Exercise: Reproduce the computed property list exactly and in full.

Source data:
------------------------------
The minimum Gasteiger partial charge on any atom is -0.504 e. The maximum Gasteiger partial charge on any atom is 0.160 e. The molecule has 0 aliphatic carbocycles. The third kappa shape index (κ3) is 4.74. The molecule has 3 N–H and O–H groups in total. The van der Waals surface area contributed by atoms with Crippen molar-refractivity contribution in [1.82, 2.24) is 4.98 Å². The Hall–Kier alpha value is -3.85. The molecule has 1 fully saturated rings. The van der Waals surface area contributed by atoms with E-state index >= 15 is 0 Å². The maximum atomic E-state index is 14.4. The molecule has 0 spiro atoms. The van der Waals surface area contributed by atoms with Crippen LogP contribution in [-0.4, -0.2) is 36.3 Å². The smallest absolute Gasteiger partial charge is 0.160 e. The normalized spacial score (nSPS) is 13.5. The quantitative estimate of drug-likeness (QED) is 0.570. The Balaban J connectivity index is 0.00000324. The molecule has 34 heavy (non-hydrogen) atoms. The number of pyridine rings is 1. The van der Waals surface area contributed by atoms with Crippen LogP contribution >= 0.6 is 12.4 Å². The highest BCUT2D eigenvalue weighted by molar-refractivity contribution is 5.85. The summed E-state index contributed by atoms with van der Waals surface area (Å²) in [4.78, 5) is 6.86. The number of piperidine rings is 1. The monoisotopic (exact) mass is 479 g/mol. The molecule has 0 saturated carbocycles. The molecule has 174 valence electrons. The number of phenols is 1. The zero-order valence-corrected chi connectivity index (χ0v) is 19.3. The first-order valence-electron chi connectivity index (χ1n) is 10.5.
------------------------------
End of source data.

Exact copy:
The minimum Gasteiger partial charge on any atom is -0.504 e. The maximum Gasteiger partial charge on any atom is 0.160 e. The molecule has 0 aliphatic carbocycles. The third kappa shape index (κ3) is 4.74. The molecule has 3 N–H and O–H groups in total. The van der Waals surface area contributed by atoms with Crippen molar-refractivity contribution in [1.82, 2.24) is 4.98 Å². The Hall–Kier alpha value is -3.85. The molecule has 1 fully saturated rings. The van der Waals surface area contributed by atoms with E-state index >= 15 is 0 Å². The maximum atomic E-state index is 14.4. The molecule has 0 spiro atoms. The van der Waals surface area contributed by atoms with Crippen LogP contribution in [-0.4, -0.2) is 36.3 Å². The smallest absolute Gasteiger partial charge is 0.160 e. The normalized spacial score (nSPS) is 13.5. The quantitative estimate of drug-likeness (QED) is 0.570. The Balaban J connectivity index is 0.00000324. The molecule has 34 heavy (non-hydrogen) atoms. The number of pyridine rings is 1. The van der Waals surface area contributed by atoms with Crippen LogP contribution >= 0.6 is 12.4 Å². The highest BCUT2D eigenvalue weighted by molar-refractivity contribution is 5.85. The summed E-state index contributed by atoms with van der Waals surface area (Å²) in [4.78, 5) is 6.86. The number of piperidine rings is 1. The monoisotopic (exact) mass is 479 g/mol. The molecule has 0 saturated carbocycles. The molecule has 174 valence electrons. The number of phenols is 1. The zero-order valence-corrected chi connectivity index (χ0v) is 19.3. The first-order valence-electron chi connectivity index (χ1n) is 10.5.